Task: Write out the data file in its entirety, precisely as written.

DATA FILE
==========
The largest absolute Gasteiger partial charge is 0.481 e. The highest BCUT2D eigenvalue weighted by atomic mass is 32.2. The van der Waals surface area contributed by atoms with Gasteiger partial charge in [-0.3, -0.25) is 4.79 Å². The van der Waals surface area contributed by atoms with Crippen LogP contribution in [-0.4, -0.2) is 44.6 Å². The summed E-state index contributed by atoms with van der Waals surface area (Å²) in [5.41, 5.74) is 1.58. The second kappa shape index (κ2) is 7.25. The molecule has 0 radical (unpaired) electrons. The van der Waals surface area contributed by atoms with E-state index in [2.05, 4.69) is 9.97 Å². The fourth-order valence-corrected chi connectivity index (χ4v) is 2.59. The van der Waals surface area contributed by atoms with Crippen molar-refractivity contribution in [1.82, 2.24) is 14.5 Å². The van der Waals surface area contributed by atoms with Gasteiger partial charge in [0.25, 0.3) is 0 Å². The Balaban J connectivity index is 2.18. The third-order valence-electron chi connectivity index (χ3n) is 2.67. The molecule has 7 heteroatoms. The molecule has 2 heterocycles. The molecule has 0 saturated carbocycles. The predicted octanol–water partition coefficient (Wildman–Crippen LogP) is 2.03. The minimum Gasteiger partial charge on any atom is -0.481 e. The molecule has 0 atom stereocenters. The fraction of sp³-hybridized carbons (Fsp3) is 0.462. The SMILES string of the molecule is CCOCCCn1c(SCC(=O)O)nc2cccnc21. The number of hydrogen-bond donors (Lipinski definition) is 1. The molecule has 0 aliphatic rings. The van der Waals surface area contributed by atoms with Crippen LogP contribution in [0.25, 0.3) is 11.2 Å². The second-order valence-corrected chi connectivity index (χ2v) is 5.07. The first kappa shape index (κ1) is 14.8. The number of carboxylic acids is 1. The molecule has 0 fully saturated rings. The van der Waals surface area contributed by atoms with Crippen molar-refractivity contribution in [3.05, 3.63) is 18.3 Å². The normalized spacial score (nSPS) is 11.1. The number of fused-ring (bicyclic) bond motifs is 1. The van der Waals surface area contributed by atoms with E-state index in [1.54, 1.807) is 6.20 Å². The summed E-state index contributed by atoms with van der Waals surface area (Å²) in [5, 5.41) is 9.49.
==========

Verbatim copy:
The largest absolute Gasteiger partial charge is 0.481 e. The highest BCUT2D eigenvalue weighted by atomic mass is 32.2. The van der Waals surface area contributed by atoms with Gasteiger partial charge in [-0.3, -0.25) is 4.79 Å². The van der Waals surface area contributed by atoms with Crippen LogP contribution in [-0.4, -0.2) is 44.6 Å². The summed E-state index contributed by atoms with van der Waals surface area (Å²) in [5.41, 5.74) is 1.58. The second kappa shape index (κ2) is 7.25. The molecule has 0 radical (unpaired) electrons. The van der Waals surface area contributed by atoms with E-state index in [2.05, 4.69) is 9.97 Å². The fourth-order valence-corrected chi connectivity index (χ4v) is 2.59. The van der Waals surface area contributed by atoms with Crippen molar-refractivity contribution in [1.82, 2.24) is 14.5 Å². The van der Waals surface area contributed by atoms with Gasteiger partial charge in [0.25, 0.3) is 0 Å². The Balaban J connectivity index is 2.18. The third-order valence-electron chi connectivity index (χ3n) is 2.67. The molecule has 7 heteroatoms. The molecule has 2 heterocycles. The molecule has 0 saturated carbocycles. The predicted octanol–water partition coefficient (Wildman–Crippen LogP) is 2.03. The minimum Gasteiger partial charge on any atom is -0.481 e. The molecule has 0 atom stereocenters. The fraction of sp³-hybridized carbons (Fsp3) is 0.462. The SMILES string of the molecule is CCOCCCn1c(SCC(=O)O)nc2cccnc21. The number of hydrogen-bond donors (Lipinski definition) is 1. The molecule has 0 aliphatic rings. The van der Waals surface area contributed by atoms with Crippen LogP contribution in [0.25, 0.3) is 11.2 Å². The second-order valence-corrected chi connectivity index (χ2v) is 5.07. The first kappa shape index (κ1) is 14.8. The number of carboxylic acids is 1. The molecule has 0 fully saturated rings. The van der Waals surface area contributed by atoms with Crippen molar-refractivity contribution in [3.05, 3.63) is 18.3 Å². The normalized spacial score (nSPS) is 11.1. The number of fused-ring (bicyclic) bond motifs is 1. The van der Waals surface area contributed by atoms with E-state index in [1.54, 1.807) is 6.20 Å². The summed E-state index contributed by atoms with van der Waals surface area (Å²) in [5, 5.41) is 9.49.